Allergies in Pets and People
Veterinary practitioners recognize allergic diseases in companion animals and are often asked to give advice to people with allergies to pets. Many people with minor allergies to pets want hypoallergenic dogs. Is there really such a thing?
When Pets Have Allergies
Respiratory, food, or contact allergens to which an animal has an allergic response enter an animal's system. The system mounts an immune reaction to each of the allergens to which the animal is exposed. As the reactions continue, eventually a threshold is reached. Below this threshold, no clinical signs of disease are seen. Above this threshold, disease manifestations such as sneezing, difficulty breathing, rashes, and itching occur.
An animal's sensitivity to allergies depends on where the threshold is. Some
animals will react to the slightest exposure to allergens and others are normal unless the exposure is truly overwhelming. More sensitive animals with clinical disease manifestations require treatment. Thresholds do not apply to reactions to allergens such as penicillin, bee stings or peanuts, which can cause anaphylactic reactions a even death - for sensitized individuals.
Allergens can also have a cumulative effect. For example, a dog may be all right with a certain level of plant pollen or with a certain level of cigarette smoke in the air. Together, exposure to both of these allergens may exceed a dog's tolerated threshold and clinical symptoms may occur.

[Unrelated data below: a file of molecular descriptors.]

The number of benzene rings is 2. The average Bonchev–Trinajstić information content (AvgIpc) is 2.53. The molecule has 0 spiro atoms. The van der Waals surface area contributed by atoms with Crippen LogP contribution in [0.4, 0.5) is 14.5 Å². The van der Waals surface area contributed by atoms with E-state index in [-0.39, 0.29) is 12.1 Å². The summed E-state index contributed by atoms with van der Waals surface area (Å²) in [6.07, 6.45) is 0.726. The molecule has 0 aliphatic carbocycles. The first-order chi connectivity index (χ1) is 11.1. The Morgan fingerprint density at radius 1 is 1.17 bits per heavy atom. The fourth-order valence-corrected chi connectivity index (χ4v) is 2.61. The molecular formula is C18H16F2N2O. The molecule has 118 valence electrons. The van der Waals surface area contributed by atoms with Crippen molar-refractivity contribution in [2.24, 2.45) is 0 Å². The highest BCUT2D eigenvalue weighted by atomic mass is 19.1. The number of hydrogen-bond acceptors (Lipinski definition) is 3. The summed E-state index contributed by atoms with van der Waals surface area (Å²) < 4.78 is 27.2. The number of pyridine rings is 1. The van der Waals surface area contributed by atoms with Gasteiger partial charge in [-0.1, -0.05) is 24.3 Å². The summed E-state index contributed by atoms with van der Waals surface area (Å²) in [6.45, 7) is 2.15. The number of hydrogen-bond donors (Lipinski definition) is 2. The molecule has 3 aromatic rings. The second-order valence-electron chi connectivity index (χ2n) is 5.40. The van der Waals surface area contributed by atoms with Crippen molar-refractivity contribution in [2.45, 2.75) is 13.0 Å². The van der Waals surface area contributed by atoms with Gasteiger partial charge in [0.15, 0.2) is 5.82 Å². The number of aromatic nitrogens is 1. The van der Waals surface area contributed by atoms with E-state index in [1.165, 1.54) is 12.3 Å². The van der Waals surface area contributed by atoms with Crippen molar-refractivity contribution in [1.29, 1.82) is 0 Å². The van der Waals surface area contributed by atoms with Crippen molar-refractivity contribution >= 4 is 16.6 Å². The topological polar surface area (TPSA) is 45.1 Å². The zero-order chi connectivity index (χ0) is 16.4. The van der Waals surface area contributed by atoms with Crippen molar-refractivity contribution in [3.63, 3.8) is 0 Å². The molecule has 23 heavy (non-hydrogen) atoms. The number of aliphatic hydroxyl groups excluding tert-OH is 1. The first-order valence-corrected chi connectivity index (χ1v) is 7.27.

Individual Treatment is Essential
Allergies are complicated and the most obvious rule accepted by those who deal in both animal and human allergic conditions is that there are no absolute generalizations to be made. Each individual must have their disease treated by controlling exposure to allergens and taking medications to try to eliminate clinical manifestations. If repeated exposure to a certain environment continually produces a negative response, either the environment must change or exposure cease.
Can Dogs Really Be Hypoallergenic?
Some people who are allergic to pets say they want to buy a "hypoallergenic pets". While some breeds may cause little or no allergic reaction, no animal is completely hypoallergenic.
Even if a breed of dog is considered to be hypoallergenic, the title is relative. All animals will shed fur, lick themselves (which deposits saliva), and produce dander. People who are highly sensitive to a particular animalspecies will have reactions to exposure to any allergens of that species. Certain species of animals and breeds of dogs are referred to as ehypoallergenice because they produce less allergens and less sensitive people may be able to tolerate the allergen exposure.
Non-shedding dogs such as Shih Tzus, Bichon Frises, Poodles and Soft-Coated Wheaten Terriers are examples of dog breeds considered to be hypoallergenic. These breeds must be groomed on a regular basis. This will also reduce the amount of allergens produced in the environment. Cats produce a lot of allergens and more people are allergic to cats. Rabbits are generally recognized as hypoallergenic. But there are exceptions to the rules! I personally know an individual who is fine with dogs but will go into anaphylactic shock if exposed to a rabbit.
Article submitted by: © Terri Perrin